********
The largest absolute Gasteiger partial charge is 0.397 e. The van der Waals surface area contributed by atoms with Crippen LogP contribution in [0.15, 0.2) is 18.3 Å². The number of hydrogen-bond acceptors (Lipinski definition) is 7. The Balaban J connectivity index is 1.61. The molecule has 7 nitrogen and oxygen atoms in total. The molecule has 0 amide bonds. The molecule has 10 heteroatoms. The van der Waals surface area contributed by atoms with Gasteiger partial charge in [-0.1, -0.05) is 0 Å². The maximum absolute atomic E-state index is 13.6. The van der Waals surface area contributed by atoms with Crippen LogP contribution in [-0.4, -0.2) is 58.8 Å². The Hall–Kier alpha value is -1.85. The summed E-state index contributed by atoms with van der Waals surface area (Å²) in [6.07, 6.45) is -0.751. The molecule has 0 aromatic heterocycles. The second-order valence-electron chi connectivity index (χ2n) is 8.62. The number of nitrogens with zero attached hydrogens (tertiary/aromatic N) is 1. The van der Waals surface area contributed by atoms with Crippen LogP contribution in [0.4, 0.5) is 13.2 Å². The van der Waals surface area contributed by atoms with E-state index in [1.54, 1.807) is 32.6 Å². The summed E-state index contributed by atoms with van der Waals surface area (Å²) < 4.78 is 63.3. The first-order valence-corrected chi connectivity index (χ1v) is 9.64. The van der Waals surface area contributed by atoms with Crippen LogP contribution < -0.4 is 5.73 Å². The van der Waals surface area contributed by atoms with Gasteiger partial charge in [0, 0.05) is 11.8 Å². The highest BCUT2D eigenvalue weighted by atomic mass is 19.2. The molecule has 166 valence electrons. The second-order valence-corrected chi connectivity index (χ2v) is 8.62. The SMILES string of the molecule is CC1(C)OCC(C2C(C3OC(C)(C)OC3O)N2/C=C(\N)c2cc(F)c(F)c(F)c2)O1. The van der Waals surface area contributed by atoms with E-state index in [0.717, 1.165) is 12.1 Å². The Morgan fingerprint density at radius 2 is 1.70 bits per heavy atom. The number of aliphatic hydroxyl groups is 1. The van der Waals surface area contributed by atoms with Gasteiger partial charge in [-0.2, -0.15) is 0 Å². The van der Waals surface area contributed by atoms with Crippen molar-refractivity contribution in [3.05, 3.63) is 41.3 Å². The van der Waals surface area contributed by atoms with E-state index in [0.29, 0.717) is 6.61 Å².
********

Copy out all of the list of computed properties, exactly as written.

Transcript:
The largest absolute Gasteiger partial charge is 0.397 e. The van der Waals surface area contributed by atoms with Crippen LogP contribution in [0.15, 0.2) is 18.3 Å². The number of hydrogen-bond acceptors (Lipinski definition) is 7. The Balaban J connectivity index is 1.61. The molecule has 7 nitrogen and oxygen atoms in total. The molecule has 0 amide bonds. The molecule has 10 heteroatoms. The van der Waals surface area contributed by atoms with Gasteiger partial charge in [-0.1, -0.05) is 0 Å². The maximum absolute atomic E-state index is 13.6. The van der Waals surface area contributed by atoms with Crippen LogP contribution in [-0.4, -0.2) is 58.8 Å². The Hall–Kier alpha value is -1.85. The summed E-state index contributed by atoms with van der Waals surface area (Å²) in [6.07, 6.45) is -0.751. The molecule has 0 aromatic heterocycles. The second-order valence-electron chi connectivity index (χ2n) is 8.62. The number of nitrogens with zero attached hydrogens (tertiary/aromatic N) is 1. The van der Waals surface area contributed by atoms with Crippen LogP contribution in [0.4, 0.5) is 13.2 Å². The van der Waals surface area contributed by atoms with E-state index in [1.54, 1.807) is 32.6 Å². The summed E-state index contributed by atoms with van der Waals surface area (Å²) < 4.78 is 63.3. The first-order valence-corrected chi connectivity index (χ1v) is 9.64. The van der Waals surface area contributed by atoms with Crippen LogP contribution < -0.4 is 5.73 Å². The van der Waals surface area contributed by atoms with Gasteiger partial charge in [0, 0.05) is 11.8 Å². The highest BCUT2D eigenvalue weighted by atomic mass is 19.2. The molecule has 166 valence electrons. The second-order valence-corrected chi connectivity index (χ2v) is 8.62. The SMILES string of the molecule is CC1(C)OCC(C2C(C3OC(C)(C)OC3O)N2/C=C(\N)c2cc(F)c(F)c(F)c2)O1. The van der Waals surface area contributed by atoms with E-state index in [0.717, 1.165) is 12.1 Å². The Morgan fingerprint density at radius 2 is 1.70 bits per heavy atom. The number of aliphatic hydroxyl groups is 1. The van der Waals surface area contributed by atoms with Gasteiger partial charge in [-0.2, -0.15) is 0 Å². The van der Waals surface area contributed by atoms with Crippen molar-refractivity contribution in [3.05, 3.63) is 41.3 Å². The van der Waals surface area contributed by atoms with E-state index in [0.29, 0.717) is 6.61 Å².